Free Rice Review

I used free when we had just a few minutes at the end of the hour and I needed a quick, engaging, educational activity to fill-in yet provide a meaningful experience. Freerice is a non-profit website which is owned and operated by the United Nations World Food Programme.  Each time a question is answered correctly, 10 grains of rice are purchased to help feed Zero Hunger. The rice is paid for by the banners you see at the bottom of the page. Those donors provide the money to pay for the rice.

There are multiple subjects available. I have used English Vocabulary and SAT test preparation with my students. Questions are available in the humanities, English, Math, Chemistry, Language Learning, Geography, Science and Test Preparation.

To play the game, the student  will see a word with four potential synonyms. Clicking on the correct choice will donate 10 grains of rice. Students do not need to do anything in addition to answering questions–the site keeps track of their correct answers and donates accordingly. The level of questions varies and includes beginning to advanced words. The level is automatically adjusted based on the responses of the participant. If a player incorrectly answers a question, that word will reappear in the near future to increase learning. On the student screen a bowl appears which indicates the number of grains of rice donated. The correct answer for the previous question appears at the top of the box. An audio symbol allows the pronunciation to be heard. The bottom of the box shows the current level, the best level a player has reached during the session, and an icon which will allow the player to increase or decrease their level.

Teachers can create a group for their class for up to 40 students. After registering themselves, teachers navigate to, fill in the required fields, click closed so only those you invite can join, choose the subjects, and hit create. Give students the link to your group and they can join. Note individual totals are real time and students can see how much rice they have donated while playing. Group totals are tallied every 24 hours.  I chose to have my students screenshot their results and send them to me. We have done “extra credit,” treats for the class donating the highest percent of rice, and a “free reading Friday” for reaching a class goal over a period of a month. For the most part, I have found the concept motivating without external rewards.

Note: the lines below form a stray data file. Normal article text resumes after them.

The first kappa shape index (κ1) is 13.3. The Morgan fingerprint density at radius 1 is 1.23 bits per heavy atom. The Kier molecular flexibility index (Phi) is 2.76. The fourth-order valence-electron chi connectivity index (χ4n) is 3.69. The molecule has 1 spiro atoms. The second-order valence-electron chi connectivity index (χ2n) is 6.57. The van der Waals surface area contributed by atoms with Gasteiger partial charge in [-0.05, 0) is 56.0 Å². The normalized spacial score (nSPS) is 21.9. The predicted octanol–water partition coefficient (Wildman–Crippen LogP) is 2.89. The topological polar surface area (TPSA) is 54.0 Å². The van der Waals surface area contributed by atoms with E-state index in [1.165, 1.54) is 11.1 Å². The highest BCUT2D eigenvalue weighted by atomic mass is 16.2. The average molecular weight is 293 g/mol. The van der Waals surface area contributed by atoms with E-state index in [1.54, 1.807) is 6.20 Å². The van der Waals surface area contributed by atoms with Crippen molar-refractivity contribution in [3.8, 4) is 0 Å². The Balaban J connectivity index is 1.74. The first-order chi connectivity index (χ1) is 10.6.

• multi-levels of challenge provided
  • quick and easy
  • missed questions recycled for student learning
  • option to create a group for your class
  • variety of subjects
  • students help others while learning


  • no ability to add your own questions and customize to your content
  • no customer support

Still–a great little tool to add to the tool chest!

Need additional resources? Try these available from my TPT store.

Note:  Clicking on the title will redirect you to the product for sale.

Learn 10 common Greek and Latin roots to help students unlock vocabulary. Understanding roots help students to prepare for standardized testing and gives them skills to independently improve their vocabulary. The unit begins with a whole class activity to introduce how knowing roots can help to unlock words. Next are reference pages listing examples for each of the roots. Students complete a worksheet where they brainstorm words which contain each of the 10 roots. An independent practice page has students match the roots with their definitions. Another page asks students to complete words by inserting the appropriate root.  Next the class completes an activity of “I have, who has” where they listen to their classmate and determine if they have the card for the identified root.  A comprehensive root test includes recall questions (matching words with definitions) and application where students use words in context.

Knowledge of Greek and Latin Roots help your students unlock hundreds of words and prepare for standardized tests. Students will use 10 roots in a variety of ways to enhance mastery. Handouts give students multiple words using each root. Students complete graphic organizers designed after the Frayer model to give them practice with each of the roots. A class bingo-style game gives students practice using approximately 40 words containing the target roots. Students have independent practice using a crossword puzzle, a matching exercise, and words in context. The unit concludes with a comprehensive test.

Teach your students how prefixes drastically change the meaning of words and allow readers to unlock many new words and add them to their vocabulary. The first page in this unit is a list of 10 prefixes, their definitions, and example words using each prefix. In the next activity, Pick a Prefix, students work in pairs trying to identify more words than their opponent using the prefix on the task card. Cards are included in for a whole class game called Guess the Prefix. A crossword puzzle provides independent practice. Cards are provided for “I Have, Who Has” activity, reviewing all of the prefixes. That unit concludes with a comprehensive test. Part One of the test involves matching the definitions with a prefix. Part two of the test requires application and using the prefixes in context.

Combine Prefix and Roots 1,2 for a bundle which will give your students lots of power to unlock words.